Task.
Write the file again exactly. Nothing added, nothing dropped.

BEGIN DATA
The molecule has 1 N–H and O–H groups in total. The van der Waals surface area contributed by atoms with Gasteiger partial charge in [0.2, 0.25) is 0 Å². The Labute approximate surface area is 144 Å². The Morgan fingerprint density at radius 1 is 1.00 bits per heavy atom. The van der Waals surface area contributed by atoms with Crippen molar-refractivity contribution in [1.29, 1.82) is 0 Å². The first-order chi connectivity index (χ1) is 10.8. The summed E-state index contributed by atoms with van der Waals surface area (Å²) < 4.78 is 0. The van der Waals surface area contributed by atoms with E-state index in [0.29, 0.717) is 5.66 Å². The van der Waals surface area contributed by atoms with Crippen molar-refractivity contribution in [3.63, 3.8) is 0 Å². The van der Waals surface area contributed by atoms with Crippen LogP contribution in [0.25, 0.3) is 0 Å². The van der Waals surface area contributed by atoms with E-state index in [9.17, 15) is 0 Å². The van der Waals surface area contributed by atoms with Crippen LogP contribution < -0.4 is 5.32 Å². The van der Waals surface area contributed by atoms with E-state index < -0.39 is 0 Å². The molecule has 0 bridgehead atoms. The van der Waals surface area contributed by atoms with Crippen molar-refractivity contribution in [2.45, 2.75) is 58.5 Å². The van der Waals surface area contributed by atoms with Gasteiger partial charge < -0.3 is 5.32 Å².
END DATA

The molecule has 1 N–H and O–H groups in total. The van der Waals surface area contributed by atoms with Gasteiger partial charge in [0.2, 0.25) is 0 Å². The Labute approximate surface area is 144 Å². The Morgan fingerprint density at radius 1 is 1.00 bits per heavy atom. The van der Waals surface area contributed by atoms with Crippen molar-refractivity contribution in [1.29, 1.82) is 0 Å². The first-order chi connectivity index (χ1) is 10.8. The summed E-state index contributed by atoms with van der Waals surface area (Å²) < 4.78 is 0. The van der Waals surface area contributed by atoms with E-state index in [0.29, 0.717) is 5.66 Å². The van der Waals surface area contributed by atoms with Crippen molar-refractivity contribution in [3.63, 3.8) is 0 Å². The van der Waals surface area contributed by atoms with Crippen LogP contribution in [0.25, 0.3) is 0 Å². The van der Waals surface area contributed by atoms with E-state index in [9.17, 15) is 0 Å². The van der Waals surface area contributed by atoms with Crippen LogP contribution < -0.4 is 5.32 Å². The van der Waals surface area contributed by atoms with E-state index < -0.39 is 0 Å². The molecule has 0 bridgehead atoms. The van der Waals surface area contributed by atoms with Crippen molar-refractivity contribution in [2.45, 2.75) is 58.5 Å². The van der Waals surface area contributed by atoms with Gasteiger partial charge < -0.3 is 5.32 Å².